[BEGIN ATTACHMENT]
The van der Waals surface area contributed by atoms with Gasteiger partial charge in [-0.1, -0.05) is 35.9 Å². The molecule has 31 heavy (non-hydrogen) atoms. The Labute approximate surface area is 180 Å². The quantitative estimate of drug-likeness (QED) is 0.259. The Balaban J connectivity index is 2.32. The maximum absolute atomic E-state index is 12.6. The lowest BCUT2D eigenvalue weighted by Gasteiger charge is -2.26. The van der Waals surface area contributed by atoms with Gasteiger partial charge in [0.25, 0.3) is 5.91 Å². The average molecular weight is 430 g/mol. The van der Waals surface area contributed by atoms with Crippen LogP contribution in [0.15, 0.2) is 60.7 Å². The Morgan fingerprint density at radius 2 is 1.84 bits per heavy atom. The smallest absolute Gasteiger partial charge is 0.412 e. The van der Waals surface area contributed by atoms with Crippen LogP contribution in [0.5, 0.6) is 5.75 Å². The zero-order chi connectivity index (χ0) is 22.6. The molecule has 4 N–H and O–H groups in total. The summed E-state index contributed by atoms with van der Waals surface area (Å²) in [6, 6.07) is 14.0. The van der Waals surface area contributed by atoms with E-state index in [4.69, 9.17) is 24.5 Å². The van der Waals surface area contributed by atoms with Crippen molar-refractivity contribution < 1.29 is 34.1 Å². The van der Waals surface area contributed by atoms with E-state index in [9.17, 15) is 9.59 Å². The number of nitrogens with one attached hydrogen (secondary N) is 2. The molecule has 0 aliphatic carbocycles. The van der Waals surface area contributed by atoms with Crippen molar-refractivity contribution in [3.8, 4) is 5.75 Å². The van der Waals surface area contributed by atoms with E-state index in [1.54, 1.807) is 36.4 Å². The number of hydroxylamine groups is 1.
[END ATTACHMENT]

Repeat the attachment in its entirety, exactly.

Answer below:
The van der Waals surface area contributed by atoms with Gasteiger partial charge in [-0.1, -0.05) is 35.9 Å². The molecule has 31 heavy (non-hydrogen) atoms. The Labute approximate surface area is 180 Å². The quantitative estimate of drug-likeness (QED) is 0.259. The Balaban J connectivity index is 2.32. The maximum absolute atomic E-state index is 12.6. The lowest BCUT2D eigenvalue weighted by Gasteiger charge is -2.26. The van der Waals surface area contributed by atoms with Gasteiger partial charge in [0.25, 0.3) is 5.91 Å². The average molecular weight is 430 g/mol. The van der Waals surface area contributed by atoms with Crippen LogP contribution in [0.15, 0.2) is 60.7 Å². The Morgan fingerprint density at radius 2 is 1.84 bits per heavy atom. The smallest absolute Gasteiger partial charge is 0.412 e. The van der Waals surface area contributed by atoms with Crippen LogP contribution in [0.5, 0.6) is 5.75 Å². The zero-order chi connectivity index (χ0) is 22.6. The molecule has 4 N–H and O–H groups in total. The summed E-state index contributed by atoms with van der Waals surface area (Å²) in [6, 6.07) is 14.0. The van der Waals surface area contributed by atoms with E-state index in [4.69, 9.17) is 24.5 Å². The van der Waals surface area contributed by atoms with Crippen molar-refractivity contribution < 1.29 is 34.1 Å². The van der Waals surface area contributed by atoms with E-state index in [9.17, 15) is 9.59 Å². The number of nitrogens with one attached hydrogen (secondary N) is 2. The molecule has 0 aliphatic carbocycles. The van der Waals surface area contributed by atoms with Crippen molar-refractivity contribution in [3.8, 4) is 5.75 Å². The van der Waals surface area contributed by atoms with E-state index in [1.54, 1.807) is 36.4 Å². The number of hydroxylamine groups is 1.